Crazy week last week. First Virginia gets hit with its first earthquake since Robert E. Lee and his gang of slick bandits simulated one using a giant drill underneath the Earth’s surface (that was either how the Civil War started or a plot device in Ocean’s 13, can’t quite remember which). Then the Eastern Seaboard gets slapped with a weather-dick when Hurricane Irene hit this past weekend.
Plenty of people freaked. And when they did, there was a vocal minority who condescendingly mocked these people for their confusion in a confusing time.
I call them disaster snobs. You know them. When a hurricane approaches, they chide everyone for freaking out over “some rain and wind.” When an earthquake hits, they’re the Californians who snidely remark how a 5.9 is “nothing over here.” They like nothing better than to trivialize the panic of others.
Except that their trivialization is not really valid in and of itself. While Hurricane Irene ended up not being anywhere near as catastrophic as predicted, lives were lost. Lots of people were without power. Flooding continues throughout New York and New England. And, sometimes people get scared. They freak out. They shouldn’t be insulted or referred to in a condescending way because of it. It’s one thing if you want to criticize the media or the government (although anyone who insults the government for their preparedness in this case, particularly after the events of Katrina, must be smoking something pretty strong) but to talk down to everyday folks because they’re worried about their houses or families? Calm the fuck down. Sorry we’re not used to stormy weather as an everyday occurrence. Apparently you live on the Deadliest Catch boat or something.
The earthquake in particular was shocking due to the lack of warning; when it first hit I thought someone was doing construction. Within minutes afterwards, people from California scoffed. “5.9? That’s it? In California those happen before breakfast!” What do you want, a medal for living in a place where shitty things happen? California has wildfires and earthquakes fairly regularly. And the Californian response is to…scoff when other people finally experience the same thing and get spooked by it? Are you better than us because you CHOOSE to live in a place where gaping holes in the Earth could open up at any minute? Where do you get your superiority from? I can picture it now: two Californians, high fiving while they hang on for dear life before they plunge into the hot depths of an open fault line, all because they’re not pussies who overreact to earthquakes. “Isn’t it cool how we’re not panicking like all those East Coast tools who willfully chose to live in a place where this sort of thing rarely happens?”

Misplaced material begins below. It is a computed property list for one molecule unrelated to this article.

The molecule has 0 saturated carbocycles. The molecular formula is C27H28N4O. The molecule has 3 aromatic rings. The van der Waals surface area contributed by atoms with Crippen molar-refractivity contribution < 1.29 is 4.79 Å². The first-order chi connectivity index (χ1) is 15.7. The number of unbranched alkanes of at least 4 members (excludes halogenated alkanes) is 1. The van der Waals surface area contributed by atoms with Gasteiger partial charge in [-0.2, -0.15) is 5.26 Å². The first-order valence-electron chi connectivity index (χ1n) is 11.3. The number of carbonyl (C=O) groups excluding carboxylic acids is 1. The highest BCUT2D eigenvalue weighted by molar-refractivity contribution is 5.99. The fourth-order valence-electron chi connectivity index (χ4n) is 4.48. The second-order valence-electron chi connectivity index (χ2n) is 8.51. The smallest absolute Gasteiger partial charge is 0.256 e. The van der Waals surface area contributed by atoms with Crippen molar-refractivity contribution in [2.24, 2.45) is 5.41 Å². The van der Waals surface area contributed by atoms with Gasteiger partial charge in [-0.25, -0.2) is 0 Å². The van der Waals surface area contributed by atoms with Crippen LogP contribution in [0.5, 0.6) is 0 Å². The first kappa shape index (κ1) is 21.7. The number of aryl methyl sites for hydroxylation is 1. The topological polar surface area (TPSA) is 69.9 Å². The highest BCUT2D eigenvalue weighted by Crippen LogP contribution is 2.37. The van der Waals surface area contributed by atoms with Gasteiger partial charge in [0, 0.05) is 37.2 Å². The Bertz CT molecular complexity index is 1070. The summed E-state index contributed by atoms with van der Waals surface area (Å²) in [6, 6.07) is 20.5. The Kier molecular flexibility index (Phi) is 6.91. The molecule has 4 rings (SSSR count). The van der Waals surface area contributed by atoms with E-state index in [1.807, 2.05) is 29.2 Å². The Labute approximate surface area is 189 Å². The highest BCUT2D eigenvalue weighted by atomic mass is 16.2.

The bottom line is no matter what the disaster, someone is always going to question the reaction of the masses as being overreaction. I would have loved to hear one of these guys on 9/11. “You call that a terrorist attack? I lived through one where EIGHT towers went down, and SIX Pentagons were hit!” They would have also ruined Godzilla. “You call that a kaiju? When I lived in Vancouver, we used to see 300 foot lizards walk out of the Pacific Ocean every day before we had lunch. We used to ride them around town like horses, because we were tough!”
Topic for another day: how much differently would 9/11 have gone down if the U.S. had Godzilla on its side? Really makes you think. Next time we get attacked by a giant sea monster, maybe we should act with a little more sensitivity. Food for thought.